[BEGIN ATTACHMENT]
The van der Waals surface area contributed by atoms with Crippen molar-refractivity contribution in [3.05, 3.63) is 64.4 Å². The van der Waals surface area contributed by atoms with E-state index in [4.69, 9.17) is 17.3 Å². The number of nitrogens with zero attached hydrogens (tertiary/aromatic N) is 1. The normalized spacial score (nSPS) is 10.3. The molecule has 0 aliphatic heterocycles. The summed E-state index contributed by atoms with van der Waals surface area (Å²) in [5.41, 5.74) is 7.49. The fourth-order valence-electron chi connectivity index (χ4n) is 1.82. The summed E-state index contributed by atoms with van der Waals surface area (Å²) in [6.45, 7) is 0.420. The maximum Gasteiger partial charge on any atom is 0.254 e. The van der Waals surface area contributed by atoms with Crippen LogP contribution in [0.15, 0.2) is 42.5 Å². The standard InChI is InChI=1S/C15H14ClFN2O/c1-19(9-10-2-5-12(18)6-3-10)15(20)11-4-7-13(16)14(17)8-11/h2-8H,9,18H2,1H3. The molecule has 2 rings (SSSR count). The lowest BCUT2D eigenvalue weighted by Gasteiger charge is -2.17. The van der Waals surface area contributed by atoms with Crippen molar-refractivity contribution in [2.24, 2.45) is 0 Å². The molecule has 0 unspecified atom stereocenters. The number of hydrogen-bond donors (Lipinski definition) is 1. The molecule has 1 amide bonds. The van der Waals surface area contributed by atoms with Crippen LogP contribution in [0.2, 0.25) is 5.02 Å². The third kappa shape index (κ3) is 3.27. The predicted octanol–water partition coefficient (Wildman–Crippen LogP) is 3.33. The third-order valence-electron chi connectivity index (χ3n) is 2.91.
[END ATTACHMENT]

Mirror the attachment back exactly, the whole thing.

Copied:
The van der Waals surface area contributed by atoms with Crippen molar-refractivity contribution in [3.05, 3.63) is 64.4 Å². The van der Waals surface area contributed by atoms with E-state index in [4.69, 9.17) is 17.3 Å². The number of nitrogens with zero attached hydrogens (tertiary/aromatic N) is 1. The normalized spacial score (nSPS) is 10.3. The molecule has 0 aliphatic heterocycles. The summed E-state index contributed by atoms with van der Waals surface area (Å²) in [5.41, 5.74) is 7.49. The fourth-order valence-electron chi connectivity index (χ4n) is 1.82. The summed E-state index contributed by atoms with van der Waals surface area (Å²) in [6.45, 7) is 0.420. The maximum Gasteiger partial charge on any atom is 0.254 e. The van der Waals surface area contributed by atoms with Crippen LogP contribution in [0.15, 0.2) is 42.5 Å². The standard InChI is InChI=1S/C15H14ClFN2O/c1-19(9-10-2-5-12(18)6-3-10)15(20)11-4-7-13(16)14(17)8-11/h2-8H,9,18H2,1H3. The molecule has 2 rings (SSSR count). The lowest BCUT2D eigenvalue weighted by Gasteiger charge is -2.17. The van der Waals surface area contributed by atoms with Crippen molar-refractivity contribution in [2.24, 2.45) is 0 Å². The molecule has 0 unspecified atom stereocenters. The number of hydrogen-bond donors (Lipinski definition) is 1. The molecule has 1 amide bonds. The van der Waals surface area contributed by atoms with Crippen LogP contribution in [0.2, 0.25) is 5.02 Å². The third kappa shape index (κ3) is 3.27. The predicted octanol–water partition coefficient (Wildman–Crippen LogP) is 3.33. The third-order valence-electron chi connectivity index (χ3n) is 2.91.